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Despite foreclosure and lots of empty space, Jamestown Mall remains open for business

This article first appeared in the St. Louis Beacon, Dec. 30, 2011 - Redevelopment plans for the half-empty Jamestown Mall in north St. Louis County are still on the table, but foreclosure on the property has introduced a new wrinkle to the longstanding plans.

Ever since urban planners came to town more than two years ago to present their vision for a new gathering place on the site of the mall, plans have moved forward slowly. Earlier this year, a makeover plan that included a new neighborhood that would be primarily residential, with some local retail, was unveiled by the Florida firm hired to help make proposals come true.

At this point, Sears and Dillard's have closed their retail locations at Jamestown, with the Dillard's site becoming a hotel furniture outlet and Sears using its space as a temporary distribution center. Macy's remains open, and the former J.C. Penney store has become a J C 5-Star Outlet location.

A smattering of other spots remain open as well, and Tom Curran, the director of intergovernmental affairs in St. Louis County, says that that situation is likely to remain for a little while at least.

Meanwhile, he added, he wants potential shoppers -- and prospective retailers -- to understand that Jamestown remains open for business.

"What we want to do is make sure we are encouraging, not discouraging, businesses of all types in the Jamestown area," Curran said.

He said that despite the foreclosure action, two firms are continuing to lease space and keep tenants in the mall while the longer-range plans remain in place. Curran wants to make sure people understand that long range means not right around the corner.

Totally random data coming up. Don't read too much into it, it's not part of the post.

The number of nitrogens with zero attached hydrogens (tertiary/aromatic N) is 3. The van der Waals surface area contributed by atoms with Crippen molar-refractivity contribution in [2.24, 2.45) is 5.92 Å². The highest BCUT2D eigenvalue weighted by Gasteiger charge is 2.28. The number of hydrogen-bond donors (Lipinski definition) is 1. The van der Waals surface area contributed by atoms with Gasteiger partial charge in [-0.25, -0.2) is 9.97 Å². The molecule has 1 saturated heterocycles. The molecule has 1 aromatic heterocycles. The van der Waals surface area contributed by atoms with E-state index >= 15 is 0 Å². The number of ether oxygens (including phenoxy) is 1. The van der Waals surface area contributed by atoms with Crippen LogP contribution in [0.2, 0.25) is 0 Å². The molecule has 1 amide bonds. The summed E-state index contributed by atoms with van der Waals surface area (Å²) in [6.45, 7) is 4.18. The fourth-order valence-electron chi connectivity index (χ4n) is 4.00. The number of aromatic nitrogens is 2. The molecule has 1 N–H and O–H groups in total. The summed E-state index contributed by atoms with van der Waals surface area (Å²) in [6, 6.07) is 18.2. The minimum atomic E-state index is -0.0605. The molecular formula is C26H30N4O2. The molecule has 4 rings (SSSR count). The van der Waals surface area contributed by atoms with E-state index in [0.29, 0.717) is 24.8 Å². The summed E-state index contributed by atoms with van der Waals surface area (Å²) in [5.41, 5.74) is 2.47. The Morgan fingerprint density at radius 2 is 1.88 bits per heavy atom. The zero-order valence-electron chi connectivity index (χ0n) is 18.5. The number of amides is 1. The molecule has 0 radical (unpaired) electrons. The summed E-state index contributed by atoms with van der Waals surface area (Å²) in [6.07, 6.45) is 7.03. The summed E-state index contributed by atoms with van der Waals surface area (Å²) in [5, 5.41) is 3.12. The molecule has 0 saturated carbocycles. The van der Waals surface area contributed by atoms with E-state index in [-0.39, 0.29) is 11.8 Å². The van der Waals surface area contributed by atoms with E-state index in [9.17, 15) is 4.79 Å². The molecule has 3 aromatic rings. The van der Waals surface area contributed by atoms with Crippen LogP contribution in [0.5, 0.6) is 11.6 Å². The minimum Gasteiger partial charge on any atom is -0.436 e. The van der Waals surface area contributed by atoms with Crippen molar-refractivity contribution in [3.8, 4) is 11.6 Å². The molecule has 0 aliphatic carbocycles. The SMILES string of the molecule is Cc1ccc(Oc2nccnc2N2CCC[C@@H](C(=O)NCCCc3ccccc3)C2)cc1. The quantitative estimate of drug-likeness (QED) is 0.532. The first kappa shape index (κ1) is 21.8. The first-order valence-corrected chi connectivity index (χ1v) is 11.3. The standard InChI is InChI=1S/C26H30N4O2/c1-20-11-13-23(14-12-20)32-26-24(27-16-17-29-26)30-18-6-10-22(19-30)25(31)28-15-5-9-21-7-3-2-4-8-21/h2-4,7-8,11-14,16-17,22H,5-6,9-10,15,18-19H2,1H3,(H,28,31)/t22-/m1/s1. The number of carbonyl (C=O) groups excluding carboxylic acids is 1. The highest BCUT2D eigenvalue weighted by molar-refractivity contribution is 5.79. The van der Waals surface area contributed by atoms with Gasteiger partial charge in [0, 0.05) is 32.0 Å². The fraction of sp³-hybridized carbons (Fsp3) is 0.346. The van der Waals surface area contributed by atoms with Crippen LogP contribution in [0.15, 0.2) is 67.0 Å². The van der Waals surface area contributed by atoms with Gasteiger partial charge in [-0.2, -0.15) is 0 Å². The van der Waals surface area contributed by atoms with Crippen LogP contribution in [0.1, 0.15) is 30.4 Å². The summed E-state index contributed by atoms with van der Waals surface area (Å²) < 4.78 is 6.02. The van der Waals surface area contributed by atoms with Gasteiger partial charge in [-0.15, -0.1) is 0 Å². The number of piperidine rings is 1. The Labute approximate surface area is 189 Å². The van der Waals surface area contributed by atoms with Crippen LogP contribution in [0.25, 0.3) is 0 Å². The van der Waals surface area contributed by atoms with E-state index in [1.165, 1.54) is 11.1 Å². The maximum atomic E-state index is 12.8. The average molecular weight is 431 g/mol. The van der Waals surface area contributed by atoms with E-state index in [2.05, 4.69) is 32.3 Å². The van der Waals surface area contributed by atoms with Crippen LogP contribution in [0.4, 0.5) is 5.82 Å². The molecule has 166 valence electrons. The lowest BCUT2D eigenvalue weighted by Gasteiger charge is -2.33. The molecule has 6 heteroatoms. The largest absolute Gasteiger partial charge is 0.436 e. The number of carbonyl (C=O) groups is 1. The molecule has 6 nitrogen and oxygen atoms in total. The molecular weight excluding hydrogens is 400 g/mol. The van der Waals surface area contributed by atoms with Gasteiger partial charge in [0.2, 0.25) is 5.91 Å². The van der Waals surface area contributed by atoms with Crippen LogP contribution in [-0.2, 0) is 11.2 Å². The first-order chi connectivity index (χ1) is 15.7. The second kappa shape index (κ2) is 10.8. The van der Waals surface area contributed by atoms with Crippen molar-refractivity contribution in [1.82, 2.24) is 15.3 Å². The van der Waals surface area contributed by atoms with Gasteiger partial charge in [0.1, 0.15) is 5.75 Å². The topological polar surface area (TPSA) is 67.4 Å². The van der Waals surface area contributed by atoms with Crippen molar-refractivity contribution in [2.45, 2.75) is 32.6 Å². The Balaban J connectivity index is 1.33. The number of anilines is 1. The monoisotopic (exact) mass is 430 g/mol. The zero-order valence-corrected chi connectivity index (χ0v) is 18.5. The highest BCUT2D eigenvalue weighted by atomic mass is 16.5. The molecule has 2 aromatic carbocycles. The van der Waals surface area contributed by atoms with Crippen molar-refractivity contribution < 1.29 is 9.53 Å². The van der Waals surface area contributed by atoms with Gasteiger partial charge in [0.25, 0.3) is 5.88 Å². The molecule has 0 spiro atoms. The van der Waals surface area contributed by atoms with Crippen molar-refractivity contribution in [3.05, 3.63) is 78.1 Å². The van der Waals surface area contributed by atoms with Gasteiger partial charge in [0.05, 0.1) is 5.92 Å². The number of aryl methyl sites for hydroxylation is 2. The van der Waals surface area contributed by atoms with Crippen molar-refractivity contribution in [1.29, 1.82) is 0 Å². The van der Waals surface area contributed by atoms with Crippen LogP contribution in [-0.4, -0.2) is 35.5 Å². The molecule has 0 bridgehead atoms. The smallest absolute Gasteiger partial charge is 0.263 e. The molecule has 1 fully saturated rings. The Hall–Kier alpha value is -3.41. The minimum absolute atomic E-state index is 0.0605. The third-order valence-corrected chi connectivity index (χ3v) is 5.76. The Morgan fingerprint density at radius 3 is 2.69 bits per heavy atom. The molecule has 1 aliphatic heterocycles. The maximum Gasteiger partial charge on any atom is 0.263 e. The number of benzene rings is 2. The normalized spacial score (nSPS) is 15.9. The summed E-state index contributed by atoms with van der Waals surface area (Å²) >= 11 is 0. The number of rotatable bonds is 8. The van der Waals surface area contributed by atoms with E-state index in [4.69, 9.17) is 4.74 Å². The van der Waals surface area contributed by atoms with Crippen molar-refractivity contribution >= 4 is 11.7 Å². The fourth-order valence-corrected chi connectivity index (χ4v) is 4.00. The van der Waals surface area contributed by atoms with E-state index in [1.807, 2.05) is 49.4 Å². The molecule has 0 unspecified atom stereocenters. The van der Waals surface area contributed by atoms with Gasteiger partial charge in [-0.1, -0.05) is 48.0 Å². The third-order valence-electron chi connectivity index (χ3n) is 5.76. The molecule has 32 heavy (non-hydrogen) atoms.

"The economy will continue to improve, hopefully, but I don't think we're at the point yet where we can expect redevelopment," he said.

"It's going to be a slow return to normal, whatever the new normal is. Because the plan is a long-range plan, we are sticking with it. We hope that Jamestown is redeveloped as a mixed-use center, but we obviously would like to keep as many businesses as possible in the mall right now."

And, Curran added, people interested in what the property will become have to take the long view, including the possibility that the big stores will remain, even if the rest of the retail space is turned inside out and stores have entrances that open to the parking lot, as malls like the Galleria and West County Center have begun to do.

"We're a long way from where we were," he said. "If you look at the plan, long range it was always part of it to keep the anchor stores in place. We also have a mall that has a lot of tenants. Unless the bank is interested in changing the mall property, we just want it to operate as best it can, given the current conditions.

"I'm not saying those stories will stay forever, but this is all built around the fact that those stores could stay if they choose. A lot of people have said they want their Macy's and their Penney's to stay."

Dale Singer began his career in professional journalism in 1969 by talking his way into a summer vacation replacement job at the now-defunct United Press International bureau in St. Louis; he later joined UPI full-time in 1972. Eight years later, he moved to the Post-Dispatch, where for the next 28-plus years he was a business reporter and editor, a Metro reporter specializing in education, assistant editor of the Editorial Page for 10 years and finally news editor of the newspaper's website. In September of 2008, he joined the staff of the Beacon, where he reported primarily on education. In addition to practicing journalism, Dale has been an adjunct professor at University College at Washington U. He and his wife live in west St. Louis County with their spoiled Bichon, Teddy. They have two adult daughters, who have followed them into the word business as a communications manager and a website editor, and three grandchildren. Dale reported for St. Louis Public Radio from 2013 to 2016.

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